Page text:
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MacOS Big Sur 11.2 – What we know so far

how to install big sur 11.2 mac

macOS Big Sur 11.2 is an upcoming macOS update, and it is set to primarily bring under-the-hood improvements, focusing on resolving lingering macOS issues from earlier versions. macOS Big Sur is still in development and is currently only available for beta testers and developers.

In the following article, we will share with you what we know so far about the release date and time of the new update and about the improvements it will bring to the latest major release of the macOS family of operating systems – macOS Big Sur.

macOS Big Sur release date and time

There’s currently no official statement from Apple regarding the release date of the latest macOS version, so we cannot tell you when it is going to become the current latest stable version of the macOS system. However, 11.2 is already available in its beta state and developers and users who are part of the Apple’s Beta Software Program can already download it and try it out. However, since macOS Big Sur is still in development, it is not recommended installing it for daily use unless there’s a concrete reason for that, and you know what you are doing. As with most software and software versions that are still in their beta state, macOS Big Sur 11.2 is bound to have a number of bugs, problems with performance, and other issues that may negatively impact your experience with your Mac.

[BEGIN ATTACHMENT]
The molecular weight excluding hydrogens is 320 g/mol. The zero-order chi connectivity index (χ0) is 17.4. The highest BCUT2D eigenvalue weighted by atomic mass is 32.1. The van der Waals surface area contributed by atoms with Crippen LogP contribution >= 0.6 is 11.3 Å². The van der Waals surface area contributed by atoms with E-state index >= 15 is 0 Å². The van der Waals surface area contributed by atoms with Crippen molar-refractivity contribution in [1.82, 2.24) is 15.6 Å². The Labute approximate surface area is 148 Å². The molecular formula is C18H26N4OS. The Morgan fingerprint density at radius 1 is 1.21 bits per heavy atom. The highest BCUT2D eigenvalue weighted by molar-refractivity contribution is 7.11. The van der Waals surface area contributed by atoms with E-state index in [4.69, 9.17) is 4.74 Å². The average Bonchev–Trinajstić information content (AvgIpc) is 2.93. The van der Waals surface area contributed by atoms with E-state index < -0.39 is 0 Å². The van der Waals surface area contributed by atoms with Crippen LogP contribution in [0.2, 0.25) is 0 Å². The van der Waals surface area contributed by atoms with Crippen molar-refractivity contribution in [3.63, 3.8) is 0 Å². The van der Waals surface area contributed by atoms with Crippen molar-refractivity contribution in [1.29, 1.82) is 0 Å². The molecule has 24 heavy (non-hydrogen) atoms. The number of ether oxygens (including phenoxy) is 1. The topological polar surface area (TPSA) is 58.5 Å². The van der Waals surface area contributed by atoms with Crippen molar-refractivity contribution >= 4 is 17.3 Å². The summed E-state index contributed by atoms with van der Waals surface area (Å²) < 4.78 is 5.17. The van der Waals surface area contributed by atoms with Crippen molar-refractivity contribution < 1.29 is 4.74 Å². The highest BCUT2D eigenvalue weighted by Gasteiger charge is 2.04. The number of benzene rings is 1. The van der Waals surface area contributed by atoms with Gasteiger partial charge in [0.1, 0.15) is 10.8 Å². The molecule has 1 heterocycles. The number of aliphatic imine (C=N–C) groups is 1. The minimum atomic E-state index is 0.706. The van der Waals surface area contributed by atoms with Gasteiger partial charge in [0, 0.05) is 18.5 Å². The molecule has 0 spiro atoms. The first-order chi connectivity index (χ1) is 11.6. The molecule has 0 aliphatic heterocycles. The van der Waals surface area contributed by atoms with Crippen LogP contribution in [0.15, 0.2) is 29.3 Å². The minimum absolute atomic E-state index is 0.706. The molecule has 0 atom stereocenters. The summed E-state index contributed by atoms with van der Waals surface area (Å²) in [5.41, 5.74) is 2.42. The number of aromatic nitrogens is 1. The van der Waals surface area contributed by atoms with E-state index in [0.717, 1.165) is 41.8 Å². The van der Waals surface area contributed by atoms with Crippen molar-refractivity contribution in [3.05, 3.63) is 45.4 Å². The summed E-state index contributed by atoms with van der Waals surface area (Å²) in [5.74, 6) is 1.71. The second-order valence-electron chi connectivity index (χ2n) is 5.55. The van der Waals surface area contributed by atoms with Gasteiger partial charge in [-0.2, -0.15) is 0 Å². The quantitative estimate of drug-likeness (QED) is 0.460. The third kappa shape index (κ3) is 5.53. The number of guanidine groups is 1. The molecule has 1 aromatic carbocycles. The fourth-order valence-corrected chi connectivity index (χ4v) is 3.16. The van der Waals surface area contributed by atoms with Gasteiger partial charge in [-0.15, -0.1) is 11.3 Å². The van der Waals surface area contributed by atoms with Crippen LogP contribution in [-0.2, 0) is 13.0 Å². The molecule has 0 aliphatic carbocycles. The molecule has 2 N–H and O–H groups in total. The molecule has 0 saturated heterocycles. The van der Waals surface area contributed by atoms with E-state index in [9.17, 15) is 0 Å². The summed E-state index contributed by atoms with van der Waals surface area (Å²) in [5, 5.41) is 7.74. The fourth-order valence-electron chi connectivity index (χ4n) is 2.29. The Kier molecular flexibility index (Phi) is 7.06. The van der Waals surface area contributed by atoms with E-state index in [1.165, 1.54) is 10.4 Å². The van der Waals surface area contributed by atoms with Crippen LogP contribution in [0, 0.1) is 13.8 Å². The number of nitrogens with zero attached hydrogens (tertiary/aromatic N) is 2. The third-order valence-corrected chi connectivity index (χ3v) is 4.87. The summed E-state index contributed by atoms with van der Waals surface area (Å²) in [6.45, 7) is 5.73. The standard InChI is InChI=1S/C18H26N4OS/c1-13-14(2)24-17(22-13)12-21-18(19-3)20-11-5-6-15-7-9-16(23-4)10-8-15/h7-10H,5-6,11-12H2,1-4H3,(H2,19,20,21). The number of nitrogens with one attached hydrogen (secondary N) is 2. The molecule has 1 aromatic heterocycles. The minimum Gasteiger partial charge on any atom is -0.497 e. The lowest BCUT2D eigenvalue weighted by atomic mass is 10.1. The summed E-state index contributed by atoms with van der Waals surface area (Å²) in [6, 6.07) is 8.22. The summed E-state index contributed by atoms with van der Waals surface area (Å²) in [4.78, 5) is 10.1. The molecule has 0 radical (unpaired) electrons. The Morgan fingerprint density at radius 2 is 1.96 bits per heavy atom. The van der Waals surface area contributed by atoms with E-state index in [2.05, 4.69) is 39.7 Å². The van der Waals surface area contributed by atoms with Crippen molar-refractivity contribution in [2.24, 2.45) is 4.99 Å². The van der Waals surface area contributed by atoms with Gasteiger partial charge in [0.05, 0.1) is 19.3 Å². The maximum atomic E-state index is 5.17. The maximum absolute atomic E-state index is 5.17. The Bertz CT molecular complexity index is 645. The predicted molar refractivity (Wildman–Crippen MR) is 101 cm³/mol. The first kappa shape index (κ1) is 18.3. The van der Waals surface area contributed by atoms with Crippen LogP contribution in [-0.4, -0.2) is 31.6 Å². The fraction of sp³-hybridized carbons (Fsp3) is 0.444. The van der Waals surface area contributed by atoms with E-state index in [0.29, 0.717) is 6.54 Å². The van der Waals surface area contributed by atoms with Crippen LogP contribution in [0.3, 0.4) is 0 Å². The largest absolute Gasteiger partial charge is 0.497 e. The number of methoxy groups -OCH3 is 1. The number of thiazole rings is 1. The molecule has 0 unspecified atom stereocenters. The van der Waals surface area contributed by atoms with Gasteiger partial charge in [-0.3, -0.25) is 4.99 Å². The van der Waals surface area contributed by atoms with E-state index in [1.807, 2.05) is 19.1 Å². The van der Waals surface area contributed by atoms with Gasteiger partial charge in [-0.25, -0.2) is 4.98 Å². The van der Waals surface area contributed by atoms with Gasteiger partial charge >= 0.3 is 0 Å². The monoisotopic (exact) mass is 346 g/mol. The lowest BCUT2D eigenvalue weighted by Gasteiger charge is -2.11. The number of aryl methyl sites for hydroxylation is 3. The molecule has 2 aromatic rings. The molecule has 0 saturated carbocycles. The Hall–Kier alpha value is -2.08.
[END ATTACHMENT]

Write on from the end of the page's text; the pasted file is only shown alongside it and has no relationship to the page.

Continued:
As for the release time of the update, as with the previous macOS updates, macOS Big Sur 11.2 will most likely be released around 10 AM PST (Pacific Standard Time). The same will likely be the case with updates to the beta version of 11.2 (Apple beta updates usually release once every two weeks).

Changes that will come with macOS Big Sur 11.2

As we pointed out earlier in this post, the focus of this update to the macOS system will mainly be focused on under-the-hood improvements rather than the addition of new features. For the most part, 11.2 will fix problems in macOS that are present in the earlier versions. One notable example of this is an issue with the resolution of MacBook models that have the new Apple M1 chip.